It is also an object of the present invention to provide a single interaction technique allowing grouping by function.
 It is a further object of the present invention to provide an interface that is used in essentially the same way by novices and experts.
 It is an additional object of the present invention to provide a display that mimics the appearance and interaction of the typical menu bars.
 The above objects can be attained by a system that includes a pop-up graphical user interface that includes menu bars and marking menu zones where the menu bars overlap the zones. The menu bars are positioned around a central marking zone with the application menu bar positioned outermost and the window menu bar located innermost and both on an upper side and task menu bars located on the lower side. The menu bars are arranged in a “stair step” pattern and commands are spread uniformly or justified within each menu bar. The zones form a visual square and are divided into a central zone and four outer zones where user customizable marking menus are activated when a mouse button is held down while the cursor is in one of the zones.
 These together with other objects and advantages, which will be subsequently apparent, reside in the details of construction and operation as more fully hereinafter described and claimed, reference being had to the accompanying drawings forming a part hereof, wherein like numerals refer to like parts throughout.
FIG. 1 depicts a zoned menu bar interface according to the present invention.
FIG. 2 depicts a specific pop-down menu of the invention.
FIG. 3 illustrates how the interface of the present invention is preferably organized.
FIG. 4 depicts a recent command pull down menu of the invention.
FIG. 5 illustrates a marking menu accessible through a menu bar menu item.
FIG. 6 illustrates the hardware of the present invention.
FIG. 7 shows the flow of control in the present invention.
FIG. 8 shows the five marking menu zones of the present invention in an “x” cross.
FIG. 9 shows four marking menu zones.
FIG. 10 shows a “+” cross shape.
FIG. 11 illustrates overlapping zones according to the present invention.
FIG. 12 depicts an alternate interface with additional north and south zone spaces produced by warping the menu bars.
FIG. 13 depicts an alternate interface with additional north and south zone spaces produced by removing a portion of the inner most menu bars.
FIG. 14 illustrates an alternate arrangement of the menu bars.
FIG. 15 shows a further alternate of the interface.
FIG. 16 depicts interface transparency.
 The zoned menu bar interface of the present invention is an interactive interface which supports fast access to a large number of menus items utilizing the user interface metaphor of multiple menu bars which mimic the appearance and interaction of traditional menu bars. It also unifies access to menu bar items and user customizable marking menus. The invention includes: a method of accessing multiple menu bars simultaneously; a single and simple access method for simultaneous presentation and access to user customizable marking menus and menu bar items; a method of utilizing zones of the screen relative to the cursor for accessing multiple marking menu sets; and a method for creating a visually pleasing layout of menu bars and marking menu zones that also support efficient access.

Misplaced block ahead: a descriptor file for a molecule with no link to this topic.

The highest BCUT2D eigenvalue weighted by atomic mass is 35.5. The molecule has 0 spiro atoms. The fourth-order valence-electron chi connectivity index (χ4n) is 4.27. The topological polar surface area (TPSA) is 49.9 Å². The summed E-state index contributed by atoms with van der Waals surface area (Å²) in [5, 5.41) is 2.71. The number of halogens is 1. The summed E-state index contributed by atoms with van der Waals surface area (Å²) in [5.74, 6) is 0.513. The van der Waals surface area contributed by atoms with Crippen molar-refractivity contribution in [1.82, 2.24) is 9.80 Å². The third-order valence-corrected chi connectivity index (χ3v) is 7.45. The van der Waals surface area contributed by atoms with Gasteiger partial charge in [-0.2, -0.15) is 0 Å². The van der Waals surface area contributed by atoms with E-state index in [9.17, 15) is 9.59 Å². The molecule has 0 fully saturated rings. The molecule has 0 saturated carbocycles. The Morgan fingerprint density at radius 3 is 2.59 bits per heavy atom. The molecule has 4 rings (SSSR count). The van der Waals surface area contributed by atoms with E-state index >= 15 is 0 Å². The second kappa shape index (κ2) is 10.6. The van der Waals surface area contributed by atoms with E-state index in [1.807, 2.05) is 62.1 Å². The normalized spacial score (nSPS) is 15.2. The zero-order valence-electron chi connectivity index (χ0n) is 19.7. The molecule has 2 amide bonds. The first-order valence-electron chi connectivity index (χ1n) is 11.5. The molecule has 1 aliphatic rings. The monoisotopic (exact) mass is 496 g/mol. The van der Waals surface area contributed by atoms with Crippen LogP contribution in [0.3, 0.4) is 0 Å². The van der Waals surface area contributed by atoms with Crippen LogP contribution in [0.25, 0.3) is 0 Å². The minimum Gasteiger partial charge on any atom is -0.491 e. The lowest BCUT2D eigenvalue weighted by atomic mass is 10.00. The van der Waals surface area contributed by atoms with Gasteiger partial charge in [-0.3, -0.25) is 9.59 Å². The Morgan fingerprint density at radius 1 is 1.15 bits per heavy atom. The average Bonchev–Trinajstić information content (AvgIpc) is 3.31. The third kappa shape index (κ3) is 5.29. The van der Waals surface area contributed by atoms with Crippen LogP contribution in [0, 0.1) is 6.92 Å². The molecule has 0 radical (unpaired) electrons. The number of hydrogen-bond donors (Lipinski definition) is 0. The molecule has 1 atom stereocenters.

The present invention allows the presentation and access to over 1000 menu commands, where this number of commands would overload the traditional graphic user interface (GUI) menu bar. The invention provides fast command access without having to resort to hot-keys. The invention allows the users to create their own marking menus which are used for fast command access.
 The graphic user interface (GUI) of the present invention, as depicted in FIG. 1, is a pop-up zoned menu bar interface 10 which includes menu bars 12-24 and marking menu zones 26-34 divided by zone boundaries 36-44. The interface 10 can be called a “Hotbox” as it is box shaped and functions rapidly. The zoned menu bar interface 10 pops-up under the cursor 46 when the interface 10 is selected. The menu bars 12-24 are used like the menu bars that appear at the top of typical windows type interfaces. For example, when the cursor is placed on a menu item and a mouse button is depressed a linear menu (or a radial menu) for that item pops up. The marking menu zones 26-34 exist in areas that lie between/outside the menu bars 12-24. The marking menu zones 26-34 also operate like the marking menus found in a typical marking menu interface. For example, a marking menu item is selected when a stroke is made by the cursor when it is in one of the marking menu zones. Note that the menu marking for a zone is not activated when the cursor is within the zone but over a menu bar, the menu for the menu bar item under the cursor is activated.